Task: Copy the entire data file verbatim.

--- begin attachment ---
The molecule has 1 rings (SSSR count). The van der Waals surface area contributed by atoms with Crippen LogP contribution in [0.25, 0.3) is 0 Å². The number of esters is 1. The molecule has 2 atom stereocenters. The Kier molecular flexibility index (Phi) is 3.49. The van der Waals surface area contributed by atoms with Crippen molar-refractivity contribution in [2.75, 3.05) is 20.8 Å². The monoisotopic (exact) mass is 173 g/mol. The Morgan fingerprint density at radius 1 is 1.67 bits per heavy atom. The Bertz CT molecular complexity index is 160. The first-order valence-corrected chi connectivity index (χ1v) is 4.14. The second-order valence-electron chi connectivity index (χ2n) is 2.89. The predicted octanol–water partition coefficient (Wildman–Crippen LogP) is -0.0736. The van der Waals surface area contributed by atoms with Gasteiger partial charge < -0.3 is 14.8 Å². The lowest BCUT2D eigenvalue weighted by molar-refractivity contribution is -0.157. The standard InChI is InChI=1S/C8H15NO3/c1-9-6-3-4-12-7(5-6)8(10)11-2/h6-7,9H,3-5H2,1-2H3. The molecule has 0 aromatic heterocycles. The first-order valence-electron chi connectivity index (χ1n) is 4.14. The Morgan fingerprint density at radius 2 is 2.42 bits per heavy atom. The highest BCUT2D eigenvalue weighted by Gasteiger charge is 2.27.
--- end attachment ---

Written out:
The molecule has 1 rings (SSSR count). The van der Waals surface area contributed by atoms with Crippen LogP contribution in [0.25, 0.3) is 0 Å². The number of esters is 1. The molecule has 2 atom stereocenters. The Kier molecular flexibility index (Phi) is 3.49. The van der Waals surface area contributed by atoms with Crippen molar-refractivity contribution in [2.75, 3.05) is 20.8 Å². The monoisotopic (exact) mass is 173 g/mol. The Morgan fingerprint density at radius 1 is 1.67 bits per heavy atom. The Bertz CT molecular complexity index is 160. The first-order valence-corrected chi connectivity index (χ1v) is 4.14. The second-order valence-electron chi connectivity index (χ2n) is 2.89. The predicted octanol–water partition coefficient (Wildman–Crippen LogP) is -0.0736. The van der Waals surface area contributed by atoms with Gasteiger partial charge < -0.3 is 14.8 Å². The lowest BCUT2D eigenvalue weighted by molar-refractivity contribution is -0.157. The standard InChI is InChI=1S/C8H15NO3/c1-9-6-3-4-12-7(5-6)8(10)11-2/h6-7,9H,3-5H2,1-2H3. The molecule has 0 aromatic heterocycles. The first-order valence-electron chi connectivity index (χ1n) is 4.14. The Morgan fingerprint density at radius 2 is 2.42 bits per heavy atom. The highest BCUT2D eigenvalue weighted by Gasteiger charge is 2.27.